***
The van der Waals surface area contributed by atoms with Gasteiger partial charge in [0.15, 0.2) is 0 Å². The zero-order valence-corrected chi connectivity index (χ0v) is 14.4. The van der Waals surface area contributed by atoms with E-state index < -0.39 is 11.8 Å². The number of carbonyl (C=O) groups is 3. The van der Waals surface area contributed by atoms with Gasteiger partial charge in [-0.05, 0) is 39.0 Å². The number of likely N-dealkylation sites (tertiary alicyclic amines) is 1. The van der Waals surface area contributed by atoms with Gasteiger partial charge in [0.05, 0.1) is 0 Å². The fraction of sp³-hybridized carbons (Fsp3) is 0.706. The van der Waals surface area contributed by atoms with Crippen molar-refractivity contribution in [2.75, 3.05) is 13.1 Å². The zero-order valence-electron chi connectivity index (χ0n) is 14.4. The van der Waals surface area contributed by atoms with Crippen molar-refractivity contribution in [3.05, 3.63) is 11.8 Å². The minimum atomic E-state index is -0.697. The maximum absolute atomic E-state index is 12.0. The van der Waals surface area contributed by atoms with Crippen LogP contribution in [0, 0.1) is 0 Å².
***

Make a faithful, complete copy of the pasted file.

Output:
The van der Waals surface area contributed by atoms with Gasteiger partial charge in [0.15, 0.2) is 0 Å². The zero-order valence-corrected chi connectivity index (χ0v) is 14.4. The van der Waals surface area contributed by atoms with E-state index < -0.39 is 11.8 Å². The number of carbonyl (C=O) groups is 3. The van der Waals surface area contributed by atoms with Gasteiger partial charge in [-0.05, 0) is 39.0 Å². The number of likely N-dealkylation sites (tertiary alicyclic amines) is 1. The van der Waals surface area contributed by atoms with Gasteiger partial charge in [0.05, 0.1) is 0 Å². The fraction of sp³-hybridized carbons (Fsp3) is 0.706. The van der Waals surface area contributed by atoms with Crippen molar-refractivity contribution in [2.75, 3.05) is 13.1 Å². The zero-order valence-electron chi connectivity index (χ0n) is 14.4. The van der Waals surface area contributed by atoms with Crippen molar-refractivity contribution in [3.05, 3.63) is 11.8 Å². The minimum atomic E-state index is -0.697. The maximum absolute atomic E-state index is 12.0. The van der Waals surface area contributed by atoms with Crippen LogP contribution in [0, 0.1) is 0 Å².